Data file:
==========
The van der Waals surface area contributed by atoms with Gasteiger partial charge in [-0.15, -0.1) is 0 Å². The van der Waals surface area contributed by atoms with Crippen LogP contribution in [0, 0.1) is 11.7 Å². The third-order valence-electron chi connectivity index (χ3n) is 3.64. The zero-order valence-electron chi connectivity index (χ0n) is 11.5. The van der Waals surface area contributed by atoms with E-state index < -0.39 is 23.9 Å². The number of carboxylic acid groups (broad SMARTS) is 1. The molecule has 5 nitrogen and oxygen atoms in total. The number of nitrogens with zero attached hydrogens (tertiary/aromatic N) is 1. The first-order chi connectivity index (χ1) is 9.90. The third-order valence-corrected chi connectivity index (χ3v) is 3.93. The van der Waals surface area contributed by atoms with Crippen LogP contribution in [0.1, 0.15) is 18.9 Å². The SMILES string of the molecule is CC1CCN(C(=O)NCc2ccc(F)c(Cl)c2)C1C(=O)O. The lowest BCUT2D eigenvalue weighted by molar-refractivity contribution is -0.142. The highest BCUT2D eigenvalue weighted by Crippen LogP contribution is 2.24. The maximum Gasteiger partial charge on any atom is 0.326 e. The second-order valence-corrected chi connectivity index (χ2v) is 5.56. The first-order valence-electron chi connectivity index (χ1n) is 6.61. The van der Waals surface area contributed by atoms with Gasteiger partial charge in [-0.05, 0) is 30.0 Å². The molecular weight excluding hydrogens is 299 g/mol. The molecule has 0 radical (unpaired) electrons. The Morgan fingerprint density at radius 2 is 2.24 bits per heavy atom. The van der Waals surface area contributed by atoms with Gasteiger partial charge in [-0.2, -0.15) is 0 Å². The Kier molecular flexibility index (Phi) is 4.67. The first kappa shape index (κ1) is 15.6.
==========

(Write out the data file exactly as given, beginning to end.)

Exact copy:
The van der Waals surface area contributed by atoms with Gasteiger partial charge in [-0.15, -0.1) is 0 Å². The van der Waals surface area contributed by atoms with Crippen LogP contribution in [0, 0.1) is 11.7 Å². The third-order valence-electron chi connectivity index (χ3n) is 3.64. The zero-order valence-electron chi connectivity index (χ0n) is 11.5. The van der Waals surface area contributed by atoms with E-state index < -0.39 is 23.9 Å². The number of carboxylic acid groups (broad SMARTS) is 1. The molecule has 5 nitrogen and oxygen atoms in total. The number of nitrogens with zero attached hydrogens (tertiary/aromatic N) is 1. The first-order chi connectivity index (χ1) is 9.90. The third-order valence-corrected chi connectivity index (χ3v) is 3.93. The van der Waals surface area contributed by atoms with Crippen LogP contribution in [0.1, 0.15) is 18.9 Å². The SMILES string of the molecule is CC1CCN(C(=O)NCc2ccc(F)c(Cl)c2)C1C(=O)O. The lowest BCUT2D eigenvalue weighted by molar-refractivity contribution is -0.142. The highest BCUT2D eigenvalue weighted by Crippen LogP contribution is 2.24. The maximum Gasteiger partial charge on any atom is 0.326 e. The second-order valence-corrected chi connectivity index (χ2v) is 5.56. The first-order valence-electron chi connectivity index (χ1n) is 6.61. The van der Waals surface area contributed by atoms with Gasteiger partial charge in [-0.05, 0) is 30.0 Å². The molecular weight excluding hydrogens is 299 g/mol. The molecule has 0 radical (unpaired) electrons. The Morgan fingerprint density at radius 2 is 2.24 bits per heavy atom. The van der Waals surface area contributed by atoms with Gasteiger partial charge in [-0.2, -0.15) is 0 Å². The Kier molecular flexibility index (Phi) is 4.67. The first kappa shape index (κ1) is 15.6.